I won’t bore you with the compounding effect of saving $500k early in life toward building a retirement plan later. A financial planner will be happy to do that for me. But I will tell you that pretty much no one has the ability before 40 to not only have bought everything they’ve wanted but still have a giant nest egg in the bank. You did it for $1 mil, not $100 mil.
A Lesson in Net Income
Now something else fascinating happens. When you don’t spend your early years saving for all of these items, which dissolve your paycheck every month, you have what amounts to a whole lot more net income to save or spend.
This may be the greatest luxury of all, and ultimately why the rich get richer. When you’ve already got your bases covered, you have far more freedom to manage your extra income than others who have all of their income wrapped up in trying to buy the things you already have.
But I want to retire and buy a G6!
Trying to deliberately plan an exponential outcome like “enough money to never work again” is what sends you off in the wrong direction to begin with. Yes, it could potentially happen. But the probability that you can earn $1 million versus the probability that you’ll earn $100 million is vastly different.
I’m sorry to tell you, but you’re probably going to have to work for the rest of your life. But the good news is you’ll be able to do it in a much more advantageous position than 99% of America.
Andrew Warner, the Founder of Mixergy.com said that selling his business didn’t buy him permanent retirement, but it changed his life as if it did. “For me it wasn’t about buying anything. It was about letting go. I read the books I always wanted to read but never got around to. I cycled for hours. I went out a lot. And I traveled with nothing but a backpack.”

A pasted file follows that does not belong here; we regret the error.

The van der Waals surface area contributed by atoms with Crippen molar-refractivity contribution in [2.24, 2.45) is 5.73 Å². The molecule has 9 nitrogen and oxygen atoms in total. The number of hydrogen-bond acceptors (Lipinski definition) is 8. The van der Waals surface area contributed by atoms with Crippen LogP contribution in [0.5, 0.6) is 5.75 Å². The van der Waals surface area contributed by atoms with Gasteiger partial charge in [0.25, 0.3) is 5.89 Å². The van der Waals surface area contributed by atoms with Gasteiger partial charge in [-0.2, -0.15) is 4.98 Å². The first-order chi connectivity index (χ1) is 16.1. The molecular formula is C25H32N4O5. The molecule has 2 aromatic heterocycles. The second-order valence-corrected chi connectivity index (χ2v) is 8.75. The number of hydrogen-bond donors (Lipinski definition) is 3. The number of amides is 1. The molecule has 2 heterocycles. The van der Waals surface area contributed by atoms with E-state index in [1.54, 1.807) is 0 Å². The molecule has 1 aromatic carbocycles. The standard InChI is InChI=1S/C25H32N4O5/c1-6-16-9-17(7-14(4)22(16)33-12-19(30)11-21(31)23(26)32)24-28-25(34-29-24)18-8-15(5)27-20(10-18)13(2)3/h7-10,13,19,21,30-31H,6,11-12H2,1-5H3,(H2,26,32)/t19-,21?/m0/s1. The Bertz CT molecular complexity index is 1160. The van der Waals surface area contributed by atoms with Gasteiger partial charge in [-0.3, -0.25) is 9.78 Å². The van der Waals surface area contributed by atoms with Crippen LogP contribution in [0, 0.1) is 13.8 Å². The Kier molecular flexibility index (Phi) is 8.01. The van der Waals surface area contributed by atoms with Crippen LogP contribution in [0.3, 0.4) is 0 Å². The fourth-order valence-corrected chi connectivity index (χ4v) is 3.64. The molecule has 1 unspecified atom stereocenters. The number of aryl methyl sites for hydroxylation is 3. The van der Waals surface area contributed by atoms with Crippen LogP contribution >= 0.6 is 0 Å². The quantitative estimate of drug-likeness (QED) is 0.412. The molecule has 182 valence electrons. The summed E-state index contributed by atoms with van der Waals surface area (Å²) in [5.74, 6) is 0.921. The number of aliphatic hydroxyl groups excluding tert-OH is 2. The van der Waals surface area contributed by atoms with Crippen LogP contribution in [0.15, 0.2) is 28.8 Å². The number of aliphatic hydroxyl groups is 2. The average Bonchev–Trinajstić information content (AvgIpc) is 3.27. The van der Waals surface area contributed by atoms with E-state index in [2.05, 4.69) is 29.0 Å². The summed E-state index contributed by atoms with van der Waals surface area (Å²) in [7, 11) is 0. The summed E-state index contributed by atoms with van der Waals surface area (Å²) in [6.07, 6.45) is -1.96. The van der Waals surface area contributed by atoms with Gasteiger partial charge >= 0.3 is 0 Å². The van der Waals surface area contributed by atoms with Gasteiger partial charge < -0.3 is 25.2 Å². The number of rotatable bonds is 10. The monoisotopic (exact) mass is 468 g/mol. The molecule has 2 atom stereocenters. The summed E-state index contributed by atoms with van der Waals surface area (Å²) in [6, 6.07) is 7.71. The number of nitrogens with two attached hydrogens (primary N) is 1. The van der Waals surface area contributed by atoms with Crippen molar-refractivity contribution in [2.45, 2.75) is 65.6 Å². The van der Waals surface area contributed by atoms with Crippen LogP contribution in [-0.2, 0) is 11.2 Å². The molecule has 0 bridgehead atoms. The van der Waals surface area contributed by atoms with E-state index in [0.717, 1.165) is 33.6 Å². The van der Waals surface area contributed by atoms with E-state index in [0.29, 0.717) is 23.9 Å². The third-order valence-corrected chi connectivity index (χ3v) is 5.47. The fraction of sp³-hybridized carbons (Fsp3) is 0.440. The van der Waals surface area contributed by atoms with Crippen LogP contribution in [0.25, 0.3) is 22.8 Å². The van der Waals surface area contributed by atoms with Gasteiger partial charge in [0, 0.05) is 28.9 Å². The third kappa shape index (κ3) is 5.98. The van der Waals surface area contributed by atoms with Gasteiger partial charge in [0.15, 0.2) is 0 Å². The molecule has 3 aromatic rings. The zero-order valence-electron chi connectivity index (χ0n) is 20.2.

That sounds like retirement, but it’s not. It’s the cushion that an initial win buys you the freedom that most people never see. Andrew still has to go to work every day, though.
Run the Numbers
None of the math favors retirement outcomes anyway. There were roughly 6 million new businesses launched last year. Venture capitalists, for example, funded about 1,174 new companies in that time period. About 180 companies went public last year. Are you still confident that you’re calibrating toward the most likely outcome to achieve super income?
Calibrate to the Most Necessary Goal
I’m not trying to tell you how to run your life. That was your parents’ job. All I’m asking is for you to consider three things:
Know Your Number. Figure out exactly how much money you need first. What would be life changing? If you absolutely need a G6, then so be it. I honestly hope you get it. But if you don’t, it’s critical that you know the number you are shooting for.
Calibrate Your Path. If your number is $500k, calibrate toward that outcome. You probably don’t need a $100 million exit and three rounds of venture capital to achieve that goal. You can probably get there with a healthy, bootstrapped $3 million business.
Achieve, Then Grow. Shooting for the stars, raising big rounds, and planning for billion dollar exits sounds awesome. But you can also hit short term goals that are more reasonable and grow into a big company, too. It’s not binary.
I’m not asking you to kill your dreams, I’m asking you to consider finding a path that achieves your near term financial goals sooner and in a more likely manner.
I’ve never met anyone that’s made a million dollars that wished he could give it back to take more risk. Ever.
This post originally appeared on the Forbes blog.
Wil Schroter is the Founder + CEO @ Startups.com, a startup platform that includes Bizplan, Clarity, Fundable, Launchrock, and Zirtual. He started his first company at age 19 which grew to over $700 million in billings within 5 years (despite his involvement). After that he launched 8 more companies, the last 3 venture backed, to refine his learning of what not to do. He's a seasoned expert at starting companies and a total amateur at everything else.